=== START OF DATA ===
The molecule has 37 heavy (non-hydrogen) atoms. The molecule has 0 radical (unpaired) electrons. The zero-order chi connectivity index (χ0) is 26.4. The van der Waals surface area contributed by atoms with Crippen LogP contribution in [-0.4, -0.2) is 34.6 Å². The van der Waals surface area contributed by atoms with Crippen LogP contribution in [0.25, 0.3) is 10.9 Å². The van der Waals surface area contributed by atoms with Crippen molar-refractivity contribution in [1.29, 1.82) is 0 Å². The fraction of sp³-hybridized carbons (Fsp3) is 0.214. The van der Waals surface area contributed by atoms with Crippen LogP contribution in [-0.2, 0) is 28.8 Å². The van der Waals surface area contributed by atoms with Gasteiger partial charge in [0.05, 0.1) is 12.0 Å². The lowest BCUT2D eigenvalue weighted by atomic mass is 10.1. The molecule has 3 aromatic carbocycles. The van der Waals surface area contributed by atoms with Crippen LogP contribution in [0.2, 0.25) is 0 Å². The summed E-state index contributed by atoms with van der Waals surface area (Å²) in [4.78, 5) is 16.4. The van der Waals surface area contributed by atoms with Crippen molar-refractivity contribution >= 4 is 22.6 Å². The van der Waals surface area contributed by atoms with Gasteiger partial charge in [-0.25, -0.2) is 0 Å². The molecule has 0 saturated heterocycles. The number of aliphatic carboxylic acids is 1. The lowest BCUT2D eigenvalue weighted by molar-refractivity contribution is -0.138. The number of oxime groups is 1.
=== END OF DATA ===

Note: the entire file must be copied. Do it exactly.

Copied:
The molecule has 37 heavy (non-hydrogen) atoms. The molecule has 0 radical (unpaired) electrons. The zero-order chi connectivity index (χ0) is 26.4. The van der Waals surface area contributed by atoms with Crippen LogP contribution in [-0.4, -0.2) is 34.6 Å². The van der Waals surface area contributed by atoms with Crippen LogP contribution in [0.25, 0.3) is 10.9 Å². The van der Waals surface area contributed by atoms with Crippen molar-refractivity contribution in [1.29, 1.82) is 0 Å². The fraction of sp³-hybridized carbons (Fsp3) is 0.214. The van der Waals surface area contributed by atoms with Crippen LogP contribution in [-0.2, 0) is 28.8 Å². The van der Waals surface area contributed by atoms with Gasteiger partial charge in [0.05, 0.1) is 12.0 Å². The lowest BCUT2D eigenvalue weighted by atomic mass is 10.1. The molecule has 3 aromatic carbocycles. The van der Waals surface area contributed by atoms with Crippen LogP contribution in [0.2, 0.25) is 0 Å². The summed E-state index contributed by atoms with van der Waals surface area (Å²) in [4.78, 5) is 16.4. The van der Waals surface area contributed by atoms with Crippen molar-refractivity contribution >= 4 is 22.6 Å². The van der Waals surface area contributed by atoms with Gasteiger partial charge in [-0.25, -0.2) is 0 Å². The molecule has 0 saturated heterocycles. The number of aliphatic carboxylic acids is 1. The lowest BCUT2D eigenvalue weighted by molar-refractivity contribution is -0.138. The number of oxime groups is 1.